Over time, the situation improved. Games were available by satellite TV at the pub. ESPN began to show matches. Soccer specific channels came on line. And today, I can say, with some relief, that there is now more soccer available to me than I can possibly choke down in a month of Sundays.
Now, who cares?
Well, you should, and here’s why. Where I was with soccer 20 years ago is, roughly, where I am with cycling now. I follow races large and small by live text feed online. I catch highlights shows. I squint at live Internet video with Belgian commentary. I read and read and read and read. For a man of passion, it’s not quite enough.
And yet, like soccer, cycling is an international sport. It has a governing body which is actively trying to globalize its brand, to raise cycling’s profile in heretofore unexploited commercial markets. It’s hard to say whether the timeline will be the same, but it’s fair to guess that those of us in currently “non-cycling oriented” nations will gain increasing access to coverage of our sport over the next two decades as investment in Asia, Australia and even in the US begin to bear fruit.
It would be easy, and cynical I think, to say that soccer has a distinct advantage over bike racing in that the ready-made market for its matches is much larger and the advertising revenues are so much greater. The point is not that cycling stands to make the same money as soccer, but rather that the potential reach of the sport is similar, and the success of that initiative can probably be attributed to the philosophy of the UCI, which is to globalize as much as possible.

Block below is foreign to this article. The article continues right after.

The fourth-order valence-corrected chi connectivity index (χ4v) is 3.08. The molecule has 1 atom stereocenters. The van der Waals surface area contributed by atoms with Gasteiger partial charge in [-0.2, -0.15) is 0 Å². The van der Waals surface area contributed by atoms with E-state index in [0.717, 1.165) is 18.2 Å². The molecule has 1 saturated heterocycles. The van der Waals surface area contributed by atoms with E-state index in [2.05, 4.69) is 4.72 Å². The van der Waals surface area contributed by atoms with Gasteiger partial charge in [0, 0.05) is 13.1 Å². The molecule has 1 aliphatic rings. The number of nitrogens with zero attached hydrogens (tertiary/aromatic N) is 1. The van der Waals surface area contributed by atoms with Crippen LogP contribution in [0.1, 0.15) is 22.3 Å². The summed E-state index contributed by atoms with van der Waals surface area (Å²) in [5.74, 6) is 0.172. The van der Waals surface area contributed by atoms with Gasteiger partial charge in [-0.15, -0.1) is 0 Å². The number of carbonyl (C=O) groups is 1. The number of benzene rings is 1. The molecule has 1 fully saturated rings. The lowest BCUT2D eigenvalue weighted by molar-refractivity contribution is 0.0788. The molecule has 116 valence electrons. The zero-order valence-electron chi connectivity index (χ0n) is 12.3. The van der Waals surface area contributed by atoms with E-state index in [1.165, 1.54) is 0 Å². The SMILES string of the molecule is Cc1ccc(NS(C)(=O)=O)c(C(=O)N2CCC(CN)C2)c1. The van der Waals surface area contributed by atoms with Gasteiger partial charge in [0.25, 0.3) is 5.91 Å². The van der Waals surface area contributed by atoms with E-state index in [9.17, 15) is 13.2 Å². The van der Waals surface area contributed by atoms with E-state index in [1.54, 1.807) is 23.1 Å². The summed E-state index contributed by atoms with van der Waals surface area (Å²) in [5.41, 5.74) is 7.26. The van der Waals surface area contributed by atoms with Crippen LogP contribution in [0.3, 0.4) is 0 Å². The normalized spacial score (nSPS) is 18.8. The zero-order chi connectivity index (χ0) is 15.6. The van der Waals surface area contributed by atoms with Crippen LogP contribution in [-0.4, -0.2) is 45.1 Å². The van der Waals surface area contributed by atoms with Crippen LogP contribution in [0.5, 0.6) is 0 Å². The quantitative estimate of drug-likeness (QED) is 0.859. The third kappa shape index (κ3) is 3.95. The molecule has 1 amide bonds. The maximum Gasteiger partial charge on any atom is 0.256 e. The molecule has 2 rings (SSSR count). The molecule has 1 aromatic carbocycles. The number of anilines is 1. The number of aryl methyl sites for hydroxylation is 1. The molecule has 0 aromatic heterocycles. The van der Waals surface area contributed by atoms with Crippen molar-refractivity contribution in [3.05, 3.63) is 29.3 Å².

To be sure, globalization has brought soccer to the United States despite the entrenched interests of our peculiar sports, baseball, American football, basketball, et. al. My generation and those older had no access to the more international forms of sport, and so became calcified in our interests. The younger generation lives in a much larger world, and they are curious.
For those outside the US, the “soccerification,” if you will, of cycling will also have the benefit of broadening the sponsorship pool and stabilizing the economics of the pro peloton. While European sponsors may shy away from being associated with cycling’s doping culture, bigger international sponsors will feel comfortable investing in new, clean teams, such as Garmin and Sky.
Traditional soccer nations have wrestled with their sport’s growth in worldwide appeal. What were once clubs have become brands. Tribal lines and heritage have become harder to defend. If cycling does make it down that path, there will be cultural losses in Western Europe. Already, French and Italian races that were once major dates on the calendar have made way for races in other parts of the world. Some will lament. Some will rejoice.
If it means I can watch the next Giro d’Italia live on television with English language commentary, then you can count me among the latter.